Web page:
When someone earns nicknames like “The Stampede” and “The Human Typhoon,” chances are it’s for good reason. However, in Vash’s case, it’s not necessarily his fault. Sure, there is often nothing but rubble left in his wake, but the destruction is usually caused by everyone except him. Nevertheless, poor Vash can’t escape his reputation, which has led to a 60 billion dollar bounty being put on his head. Obviously, this makes him a person of significant interest to just about everybody.
Trigun’s clever premise provides a solid foundation, which is only helped all the more by its intriguing setting. Imagine a typical Western film set in a dusty desert, and then toss in a handful of subtle science fiction elements, not to mention some seriously huge guns. Characters ride around on giant chicken-like creatures instead of horses, and they brandish massive machine guns in place of six shooters. Very cool.
As if this unusual take on the Old West wasn’t fascinating enough, the show pulls viewers in further with its terrific production values. The bulk of the credit goes to animation studio Madhouse, who never fails to impress, and delivers an absolute knockout here. Trigun’s animation quality rivals some feature films — it’s that good. The series originally ran on Japanese television in the late 1990s, and consequently it lacks the type of slick computer graphics that have found their way into anime productions since. In my opinion, that’s actually to Trigun’s benefit, as the hand-drawn animation allows for a degree of personality and energy that would be lost with unnecessarily polished visuals. Trigun also features some truly inspired voice acting in both Japanese and English, though I prefer the original language and think it fits best.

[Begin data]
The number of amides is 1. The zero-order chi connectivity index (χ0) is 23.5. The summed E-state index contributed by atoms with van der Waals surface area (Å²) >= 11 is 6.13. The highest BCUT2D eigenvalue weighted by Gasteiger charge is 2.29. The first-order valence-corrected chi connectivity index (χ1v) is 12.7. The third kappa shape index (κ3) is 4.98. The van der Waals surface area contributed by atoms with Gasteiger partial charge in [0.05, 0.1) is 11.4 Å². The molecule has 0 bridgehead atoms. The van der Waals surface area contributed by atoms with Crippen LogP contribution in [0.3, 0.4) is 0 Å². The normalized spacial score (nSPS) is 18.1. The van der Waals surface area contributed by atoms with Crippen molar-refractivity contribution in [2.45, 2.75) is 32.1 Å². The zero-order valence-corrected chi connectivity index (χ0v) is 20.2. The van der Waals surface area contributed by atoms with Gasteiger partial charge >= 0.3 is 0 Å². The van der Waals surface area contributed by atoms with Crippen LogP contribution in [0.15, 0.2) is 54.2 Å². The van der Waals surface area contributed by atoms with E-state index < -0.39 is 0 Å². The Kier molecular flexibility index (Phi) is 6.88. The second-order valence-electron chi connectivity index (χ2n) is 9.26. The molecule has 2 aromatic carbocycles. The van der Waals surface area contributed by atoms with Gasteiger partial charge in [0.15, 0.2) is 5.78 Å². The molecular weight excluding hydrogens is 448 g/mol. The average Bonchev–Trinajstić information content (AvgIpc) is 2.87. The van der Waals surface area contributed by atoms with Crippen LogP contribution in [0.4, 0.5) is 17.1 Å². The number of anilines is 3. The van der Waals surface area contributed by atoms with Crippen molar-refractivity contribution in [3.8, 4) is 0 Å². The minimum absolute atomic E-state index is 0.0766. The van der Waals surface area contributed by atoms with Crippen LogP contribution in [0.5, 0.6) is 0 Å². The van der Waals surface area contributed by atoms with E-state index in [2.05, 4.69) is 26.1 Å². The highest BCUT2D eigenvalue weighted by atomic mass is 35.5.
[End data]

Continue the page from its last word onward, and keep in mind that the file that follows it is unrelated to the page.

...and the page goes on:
Clocking in at 26 episodes, Trigun for the most part stays engaging during the entirety of its run, although from time to time there are some slow segments that feel like filler. Happily, they never last long, and Trigun always manages to shift things back into high gear. The episodes provide an effective mix of comedy and action with occasional dramatic moments which add much-appreciated exposition and character development. The best moments, hands down, are the action scenes, which are well choreographed and keep the viewer at the edge of their seat. What makes Trigun’s battles so entertaining is that Vash goes to almost pacifistically complex lengths to make his escape without injuring anyone else. With fluid animation and awesome weapon designs, Trigun’s gunfights are still some of the best anime fans can find.
Even if the focus of the series may be on Vash, there are a number of supporting characters that also share the spotlight. One of my favorites is Millie, a tall, imposing woman who carries a massive firearm but has an innocent personality and a sweet, childlike voice. She and her partner, Meryl, are representatives from the Bernardelli Insurance Agency, tasked with locating Vash so they can keep him out of trouble because paying claims on the damages is massively costly to the company. Despite their best efforts (not to mention their polite offerings of donuts to people they meet), the poor ladies just can’t seem to catch a break, which makes you feel sorry for them all the more.
Other than violence during the action scenes, there really isn’t too much to object to in terms of content. Vash’s interest in the opposite sex can be slightly suggestive at times, but it never ventures into lewd territory, and by today’s standards it seems rather tame. The series will have a wide appeal for tween, teen, and adult audience, and it deserves a spot in any serious anime collection, if but for its action segments alone.